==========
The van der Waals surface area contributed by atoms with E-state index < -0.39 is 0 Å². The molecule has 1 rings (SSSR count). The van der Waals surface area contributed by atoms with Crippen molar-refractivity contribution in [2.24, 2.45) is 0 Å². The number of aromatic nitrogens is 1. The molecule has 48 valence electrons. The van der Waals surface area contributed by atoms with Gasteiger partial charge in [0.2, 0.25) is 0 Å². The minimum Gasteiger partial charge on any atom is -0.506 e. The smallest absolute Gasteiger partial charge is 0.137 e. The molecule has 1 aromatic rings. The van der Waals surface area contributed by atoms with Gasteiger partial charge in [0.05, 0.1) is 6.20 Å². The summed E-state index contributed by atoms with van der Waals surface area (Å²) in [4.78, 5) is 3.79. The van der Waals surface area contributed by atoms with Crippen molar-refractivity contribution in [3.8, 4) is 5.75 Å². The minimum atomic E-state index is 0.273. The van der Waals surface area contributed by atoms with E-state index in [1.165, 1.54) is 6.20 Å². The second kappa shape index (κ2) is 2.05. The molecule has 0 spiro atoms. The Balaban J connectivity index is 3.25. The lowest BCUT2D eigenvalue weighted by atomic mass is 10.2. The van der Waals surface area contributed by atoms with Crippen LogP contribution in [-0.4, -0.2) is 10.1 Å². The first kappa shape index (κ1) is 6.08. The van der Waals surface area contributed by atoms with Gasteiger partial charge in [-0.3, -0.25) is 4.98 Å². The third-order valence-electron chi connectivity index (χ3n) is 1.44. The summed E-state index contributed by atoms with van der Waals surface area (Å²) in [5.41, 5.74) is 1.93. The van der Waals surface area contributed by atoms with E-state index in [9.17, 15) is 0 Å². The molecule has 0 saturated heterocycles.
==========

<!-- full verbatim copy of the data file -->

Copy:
The van der Waals surface area contributed by atoms with E-state index < -0.39 is 0 Å². The molecule has 1 rings (SSSR count). The van der Waals surface area contributed by atoms with Crippen molar-refractivity contribution in [2.24, 2.45) is 0 Å². The number of aromatic nitrogens is 1. The molecule has 48 valence electrons. The van der Waals surface area contributed by atoms with Gasteiger partial charge in [0.2, 0.25) is 0 Å². The minimum Gasteiger partial charge on any atom is -0.506 e. The smallest absolute Gasteiger partial charge is 0.137 e. The molecule has 1 aromatic rings. The van der Waals surface area contributed by atoms with Gasteiger partial charge in [0.05, 0.1) is 6.20 Å². The summed E-state index contributed by atoms with van der Waals surface area (Å²) in [4.78, 5) is 3.79. The van der Waals surface area contributed by atoms with Crippen molar-refractivity contribution in [3.8, 4) is 5.75 Å². The minimum atomic E-state index is 0.273. The van der Waals surface area contributed by atoms with E-state index in [1.165, 1.54) is 6.20 Å². The second kappa shape index (κ2) is 2.05. The molecule has 0 spiro atoms. The Balaban J connectivity index is 3.25. The lowest BCUT2D eigenvalue weighted by atomic mass is 10.2. The van der Waals surface area contributed by atoms with Crippen LogP contribution in [-0.4, -0.2) is 10.1 Å². The first kappa shape index (κ1) is 6.08. The van der Waals surface area contributed by atoms with Gasteiger partial charge in [-0.3, -0.25) is 4.98 Å². The third-order valence-electron chi connectivity index (χ3n) is 1.44. The summed E-state index contributed by atoms with van der Waals surface area (Å²) in [5.41, 5.74) is 1.93. The van der Waals surface area contributed by atoms with E-state index in [9.17, 15) is 0 Å². The molecule has 0 saturated heterocycles.